Saturday, 8 August 2009

Why East Africa heads cannot be trusted


TANZANIA is a hard nut to crack. It has trashed some proposals made in a meeting for the unification of East African countries and stated clearly that it would never allow East Africans to enjoy the right of movement and permanent residence on its soil as proposed by other countries in this loose outfit.

To prove Tanzania's muscle, the just-ended summit of East African Heads of State issued a communiqué to the effect that the draft on the Common Market shall not contain provisions which authorise overriding of national policies and laws. The communiqué further stated that 'the granting of related rights to access to land and establishment should not be automatic, but should lay a basis for eligibility.'

This, if anything, is the last nail in the coffin for the right of permanent residence. If anything, this is a slap in the face on Kenya and Uganda that felled the former East African Community (EAC).

Being a Tanzanian, I have always supported some of my country’s stances on land matters. Other countries, especially Kenya, must first harmonize their land policies before prevailing upon Tanzania (the only East African country with a vast land) to let go of its land. Kenya (a country with many landless citizens) as well as Rwanda and Burundi have never taken this as a pressing issue!

Tanzania should, however, stop being hypocritical. I have concluded that she is hypocritical owing to the fact that President Jakaya Kikwete has invited Saudis to come and invest in agriculture – with a view of feeding the Saudis!

Why is Tanzania, a country that’s portrayed itself as the model of good land policies, cascading into the same sin it’s been castigating others like Kenya and Sudan for? What hypocrisy!

This means that our rulers are not eyeing the unification of our countries for the good of their people. How can Tanzania commit such a sacrilege – and still have moral authority to deny other access to its land?

Isn’t this racism whereby Africans from Kenya, Uganda, Rwanda and Burundi are regarded as a danger to Tanzania’s land but Arabs aren’t? Isn’t this enough hypocrisy and double standards to let Tanzania go solo with its new Arab partners?

What transpired between Kenya and Uganda over a tiny and barren island of Migingo demonstrates how myopic and short-term minded our rulers are. Who’d think such tail wagging would consume a lot of time and resources?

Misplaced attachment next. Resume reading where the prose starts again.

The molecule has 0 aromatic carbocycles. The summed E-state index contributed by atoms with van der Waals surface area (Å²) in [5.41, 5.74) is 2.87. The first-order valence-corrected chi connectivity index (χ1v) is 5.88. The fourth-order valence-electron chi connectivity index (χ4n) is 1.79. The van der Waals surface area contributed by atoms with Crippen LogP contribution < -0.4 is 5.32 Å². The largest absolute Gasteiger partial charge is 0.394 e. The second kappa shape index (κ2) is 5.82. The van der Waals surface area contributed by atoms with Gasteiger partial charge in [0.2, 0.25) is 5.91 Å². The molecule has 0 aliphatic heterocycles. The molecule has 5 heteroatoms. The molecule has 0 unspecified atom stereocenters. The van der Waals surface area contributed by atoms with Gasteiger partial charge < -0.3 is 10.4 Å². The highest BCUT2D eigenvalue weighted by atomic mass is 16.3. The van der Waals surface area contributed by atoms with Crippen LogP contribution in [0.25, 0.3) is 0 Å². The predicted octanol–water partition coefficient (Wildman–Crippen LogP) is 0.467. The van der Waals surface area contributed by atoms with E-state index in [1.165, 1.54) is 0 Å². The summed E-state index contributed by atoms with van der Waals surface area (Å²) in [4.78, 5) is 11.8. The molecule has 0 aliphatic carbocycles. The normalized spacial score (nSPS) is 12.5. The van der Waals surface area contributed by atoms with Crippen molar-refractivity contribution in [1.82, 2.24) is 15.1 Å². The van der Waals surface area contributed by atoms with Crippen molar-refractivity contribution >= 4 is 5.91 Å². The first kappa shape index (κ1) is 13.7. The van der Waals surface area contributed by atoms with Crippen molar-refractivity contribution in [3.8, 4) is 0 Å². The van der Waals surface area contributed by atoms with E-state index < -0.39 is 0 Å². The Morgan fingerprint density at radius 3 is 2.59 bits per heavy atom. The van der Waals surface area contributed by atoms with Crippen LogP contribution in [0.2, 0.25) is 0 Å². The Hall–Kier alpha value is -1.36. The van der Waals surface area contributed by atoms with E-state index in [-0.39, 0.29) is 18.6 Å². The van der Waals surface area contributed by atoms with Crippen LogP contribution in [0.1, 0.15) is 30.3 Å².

One would think conventional wisdom would prevail, with one of the protagonists knuckling under and setting a precedent in the interests of unification. But nay! What’s all this furore
about if the tax and income obtained from Migingo is not at par with the expenses of bargaining and scheming?

Our rulers are breathing fire to show their ‘passion and fire’ for the good of their countries whilst they’re the same creatures stealing from them.

Why should neighbouring countries live under suspicion and differ over a tiny island? Isn’t this an assault on unification and prosperity? How genuine is this unification project?

When the Rwandese were bearing the brunt of genocide, where were these 'good' neighbours? They did not help. They did not even bother to hold to account the current Rwandan regime that’s alleged to have perpetrated it. Sadly, East African countries condoned it. And now they’ve already incorporated those behind it!

Kenya never bothered to ask Uganda's Yoweri Museveni and Tanzania why they supported Rwandan Paul Kagame to ascend to power. Why make noise on unification without enhancing democracy? How can you unite people ruled by dictators and poll riggers?

It is not bad to ape the European Union on unity. But, we should not forget one thing: that union was enhanced by democratic leaderships that listen to the people. We still remember how the French and Dutch voters smashed the referendum in 2005. They did. For, the union is theirs, not their leaders.’ Those emulating the EU do not want to face this!

Let us face it. If we need unification of the East African countries, we must play our part instead of leaving all decision-making powers to our failed gluttonous and myopic rulers. Their interest has always been flocking to East African capitals or other cities to get per diem as they do their shoptalking.

The proposed East African Federation will never materialize as long greed rules over concerned partners. Recently, for example, there were rumours that oil reserves had been discovered in the Indian Ocean on Zanzibar’s side – and they were enough to threaten to tear down the union between Tanganyika and Zanzibar!

The islanders started agitating for the removal of oil matters from Union jurisdiction.

For over forty years, Zanzibar has been breastfed by Mainland Tanzania. But it now wants to break away from the Mainland on the basis of rumours of oil wealth. If Zanzibar cannot share oil with Mainland Tanzania, how will it share its resources with other East Africans?

If East African countries cannot contain the internal wrangles within themselves, how ca they effectively handle regional matters together?

In a nutshell, either Tanzania should be left to remain solo as the other countries seek advice from their people to see to it that whatever is reached at must come from the hoi polloi instead of the cabal of myopic pretenders.
Source: Business Time August 7, 2009.

1 comment:

Anonymous said...

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